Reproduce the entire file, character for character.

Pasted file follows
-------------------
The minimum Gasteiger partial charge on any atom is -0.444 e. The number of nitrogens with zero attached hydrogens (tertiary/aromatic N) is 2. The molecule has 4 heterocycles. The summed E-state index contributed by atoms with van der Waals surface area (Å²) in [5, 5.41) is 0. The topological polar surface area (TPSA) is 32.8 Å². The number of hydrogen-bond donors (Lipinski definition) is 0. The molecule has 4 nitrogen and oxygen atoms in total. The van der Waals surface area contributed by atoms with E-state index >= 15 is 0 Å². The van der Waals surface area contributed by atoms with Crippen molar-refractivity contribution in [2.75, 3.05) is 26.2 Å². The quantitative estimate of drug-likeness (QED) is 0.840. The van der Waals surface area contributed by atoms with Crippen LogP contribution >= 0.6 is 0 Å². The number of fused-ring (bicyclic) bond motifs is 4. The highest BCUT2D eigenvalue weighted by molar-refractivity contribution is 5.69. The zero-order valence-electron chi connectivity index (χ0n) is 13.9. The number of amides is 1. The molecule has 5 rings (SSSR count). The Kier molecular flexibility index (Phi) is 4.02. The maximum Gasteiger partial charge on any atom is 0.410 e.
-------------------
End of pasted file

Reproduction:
The minimum Gasteiger partial charge on any atom is -0.444 e. The number of nitrogens with zero attached hydrogens (tertiary/aromatic N) is 2. The molecule has 4 heterocycles. The summed E-state index contributed by atoms with van der Waals surface area (Å²) in [5, 5.41) is 0. The topological polar surface area (TPSA) is 32.8 Å². The number of hydrogen-bond donors (Lipinski definition) is 0. The molecule has 4 nitrogen and oxygen atoms in total. The van der Waals surface area contributed by atoms with E-state index >= 15 is 0 Å². The van der Waals surface area contributed by atoms with Crippen molar-refractivity contribution in [2.75, 3.05) is 26.2 Å². The quantitative estimate of drug-likeness (QED) is 0.840. The van der Waals surface area contributed by atoms with Crippen LogP contribution >= 0.6 is 0 Å². The number of fused-ring (bicyclic) bond motifs is 4. The highest BCUT2D eigenvalue weighted by molar-refractivity contribution is 5.69. The zero-order valence-electron chi connectivity index (χ0n) is 13.9. The number of amides is 1. The molecule has 5 rings (SSSR count). The Kier molecular flexibility index (Phi) is 4.02. The maximum Gasteiger partial charge on any atom is 0.410 e.